Ending your employee's contract means you have dismissed them from your employment. But, even though there are various reasons for dismissing an employee, you must do it fairly.
DISMISSING STAFF: Employers should work within dismissal rules when firing their staff members. UK employment legislation recognises these 4 types of staff discharge:
These are the most common reasons why your employer might dismiss you from the workforce. Sacking an employee usually includes a notice period.
In most cases an employer will give the notice outlined in an employment contract. It could be the statutory minimum notice period instead if this is longer. But, ending a contract of employment means employees have certain rights to ensure it is fair.
In some cases an employee might resign under constructive dismissal. It happens most if an employer breaches the employment contract. The breach can be a single serious event or it can be a series of less serious events.
Some reasons why an employee might claim constructive dismissal include:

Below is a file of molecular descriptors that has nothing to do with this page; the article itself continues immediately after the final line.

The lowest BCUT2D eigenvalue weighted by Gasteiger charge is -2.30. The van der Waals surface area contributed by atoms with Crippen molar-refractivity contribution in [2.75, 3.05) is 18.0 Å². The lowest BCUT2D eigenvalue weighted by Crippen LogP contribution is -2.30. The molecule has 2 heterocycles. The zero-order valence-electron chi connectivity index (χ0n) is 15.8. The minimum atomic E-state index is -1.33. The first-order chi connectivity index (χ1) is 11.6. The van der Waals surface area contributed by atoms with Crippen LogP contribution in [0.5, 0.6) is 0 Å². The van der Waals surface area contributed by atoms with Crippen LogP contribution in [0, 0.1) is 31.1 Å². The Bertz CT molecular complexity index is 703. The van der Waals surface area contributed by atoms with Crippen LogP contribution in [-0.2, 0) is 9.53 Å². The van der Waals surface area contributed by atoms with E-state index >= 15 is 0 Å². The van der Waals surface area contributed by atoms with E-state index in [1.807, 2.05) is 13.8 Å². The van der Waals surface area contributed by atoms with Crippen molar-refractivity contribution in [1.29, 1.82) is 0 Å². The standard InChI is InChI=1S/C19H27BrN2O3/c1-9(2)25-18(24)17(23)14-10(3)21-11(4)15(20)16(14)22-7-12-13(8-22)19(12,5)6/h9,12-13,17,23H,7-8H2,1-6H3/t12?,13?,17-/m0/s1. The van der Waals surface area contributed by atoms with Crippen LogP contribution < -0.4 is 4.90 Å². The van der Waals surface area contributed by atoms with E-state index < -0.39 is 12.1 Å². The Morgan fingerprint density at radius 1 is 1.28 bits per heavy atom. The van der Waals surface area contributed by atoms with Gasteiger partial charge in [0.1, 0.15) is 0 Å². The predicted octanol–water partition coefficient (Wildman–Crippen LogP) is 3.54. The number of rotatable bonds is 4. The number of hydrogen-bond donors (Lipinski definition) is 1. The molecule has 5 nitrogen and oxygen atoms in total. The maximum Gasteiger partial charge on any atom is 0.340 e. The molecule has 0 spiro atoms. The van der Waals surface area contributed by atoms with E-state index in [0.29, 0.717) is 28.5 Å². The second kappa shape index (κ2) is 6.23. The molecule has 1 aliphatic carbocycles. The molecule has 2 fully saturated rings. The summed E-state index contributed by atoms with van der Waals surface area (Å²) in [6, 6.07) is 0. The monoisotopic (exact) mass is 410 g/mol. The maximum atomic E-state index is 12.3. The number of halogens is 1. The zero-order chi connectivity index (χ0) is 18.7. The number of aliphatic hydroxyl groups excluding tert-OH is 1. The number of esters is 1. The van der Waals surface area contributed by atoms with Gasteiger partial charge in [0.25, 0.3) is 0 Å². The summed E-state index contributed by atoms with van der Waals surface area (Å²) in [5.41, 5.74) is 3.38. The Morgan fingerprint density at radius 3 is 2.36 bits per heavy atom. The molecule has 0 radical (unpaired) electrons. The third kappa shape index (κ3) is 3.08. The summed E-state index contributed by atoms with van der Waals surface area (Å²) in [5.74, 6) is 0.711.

Note: Constructive dismissals may not be unfair. But it could be difficult to show how a breach of contract was fair. A constructive dismissal can also lead to an employee claim for wrongful dismissal.
There are two main reasons why a dismissal is either fair or unfair. It depends most on:
What is the meaning of wrongful dismissals? It occurs most when an employer breaks the terms of an employee's contract somewhere in the process. An example could be firing someone but failing to give them proper notice.
There are several reasons why an employee might take their employer to a tribunal. The most common reasons would be for an unfair, constructive, or wrongful discharge.
Note: There are significant differences between 'wrongful' and 'unfair' dismissals.
Employers must act in a reasonable and fair manner during the dismissal procedure. They must also use sensitive conduct towards all fired employees.
Use the procedures set out in the Acas code of practice to dismiss staff fairly. Northern Ireland uses the Labour Relations Agency code of practice.
Check the 'Acas code of practice for disciplinary and grievance procedures' for guidance.
Note: Failing to follow the code can result in an employment or industrial tribunal. In this case you may need to pay compensation if you lose your case.
Dismissing an Employee: How to Dismiss Staff Fairly